Taking into consideration that the manga was serialized in Nakayoshi magazine at a rate of one act per month1 while the anime needed to consistently churn out episodes on a weekly basis, it’s plain to see that there would be definite pacing differences between the two. What’s interesting, though, is that when you take the time to actually look at the data, the story flow of the Sailor Moon anime and manga are actually more similar than you would assume. A word of warning: we’re going to be looking at a lot of numbers today!
First off, we need to establish our points of comparison. We know that the manga ran for 52 acts and the anime for 200 episodes. For the sake of a fair comparison, though, I believe we need to remove the Cardian Arc (as much as I may like it) from the Sailor Moon R anime and also the beginning of Sailor Stars since it was a continuation of the Nehelenia story line. We also will not be counting the side stories (picture diaries, etc.) in the manga. Once you do that, here is how the numbers break down:
As we can see, though it differed on a season-by-season basis, on average the anime had to make 3.4 episodes per act in the original manga – and that makes sense, considering they needed to track how the manga developed on a roughly monthly basis. But what does this mean for the actual story progression, and how did they differ due to this need to add episodes? Interestingly enough, it didn’t have as much on an impact as I would have thought, though the anime did choose to pad out the story in interesting ways (and even shorten certain story arcs, it seems).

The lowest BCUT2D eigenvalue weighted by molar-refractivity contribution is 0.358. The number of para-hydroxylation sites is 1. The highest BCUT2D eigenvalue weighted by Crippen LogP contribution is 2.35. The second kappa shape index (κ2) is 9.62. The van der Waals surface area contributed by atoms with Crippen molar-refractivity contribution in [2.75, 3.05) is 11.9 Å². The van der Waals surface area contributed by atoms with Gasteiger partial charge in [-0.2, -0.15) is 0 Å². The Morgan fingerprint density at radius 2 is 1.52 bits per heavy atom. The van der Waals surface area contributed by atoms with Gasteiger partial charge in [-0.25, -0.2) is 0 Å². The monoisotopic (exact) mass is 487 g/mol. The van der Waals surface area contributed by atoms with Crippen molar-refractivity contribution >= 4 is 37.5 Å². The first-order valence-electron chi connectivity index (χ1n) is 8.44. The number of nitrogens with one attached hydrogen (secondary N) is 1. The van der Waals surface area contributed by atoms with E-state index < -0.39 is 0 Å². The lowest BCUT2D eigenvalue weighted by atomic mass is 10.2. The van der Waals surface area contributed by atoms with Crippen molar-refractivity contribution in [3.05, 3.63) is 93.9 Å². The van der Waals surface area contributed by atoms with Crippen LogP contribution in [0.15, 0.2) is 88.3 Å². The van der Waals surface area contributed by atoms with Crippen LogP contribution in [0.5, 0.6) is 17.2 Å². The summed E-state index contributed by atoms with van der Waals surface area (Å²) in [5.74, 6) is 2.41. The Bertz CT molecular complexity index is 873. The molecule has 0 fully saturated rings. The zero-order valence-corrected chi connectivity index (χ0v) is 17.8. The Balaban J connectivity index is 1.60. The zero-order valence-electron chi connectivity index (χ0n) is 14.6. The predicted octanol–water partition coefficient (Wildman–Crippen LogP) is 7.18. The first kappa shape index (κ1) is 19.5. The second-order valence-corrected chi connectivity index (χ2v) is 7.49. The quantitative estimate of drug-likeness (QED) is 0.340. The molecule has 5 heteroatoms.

In order to answer this question, I think the most clear-cut way is to look at important story events and compare how early/late they occurred and how much attention certain elements were given as a part of the total story arc. Let’s get started!
As you can see here, this shows how much the series had progressed by the time the character was introduced (in percentages). For example, Ami appeared in Act 2 of the manga and episode 8 of the anime. This works out to 15% and 17% of the way through the plot, respectively, and is actually pretty close. Rei (at act 3 and episode 10, 23% and 22% respectively) is also pretty close in the manga and anime. Makoto and Minako, however, are a different story. It seems that the anime staff wanted to take a break from introducing new characters for a bit and held back for quite a while on Makoto’s introduction, probably until they were ready to bring in the Rainbow Crystal story line.
Speaking of which, you can also see that there was a great amount of difference in how the time between the Four Kings and the end-game (or with Queen Beryl as the main villain) was split up in the manga and the anime.2 First, the manga:
Interestingly enough, an equal (or near-equal) amount of attention was given to each of the main villains in the manga, including the end with the drawn-out battle against Queen Beryl/Metalia. How did things look in the anime, then?
And… wow. Jadeite and Kunzite have around the same respective shares, but I was surprised to see that Nephrite and Zoisite actually were around for nearly as long as the rest. Of course, the padding added to them greatly impacted the post-Kunzite part of the story, which was reduced to a paltry two episodes.
Overall, I think what I learned by taking a look at the actual numbers of the two tellings of the Dark Kingdom arc was that they’re surprisingly more similar than I had thought, when you take into account the volume differences. You could probably make other observations depending on how fine-toothed of a comb you want to use looking at the data (amount of times the Sailor Soldiers fight, number of days passing, side-character interactions, etc.), but I think this makes an informative visualization.
Unfortunately, this article has gone on a bit long, so we’ll have to save the analyses for the rest of the story arcs until the next part. What other interesting differences are waiting to be discussed, I wonder…?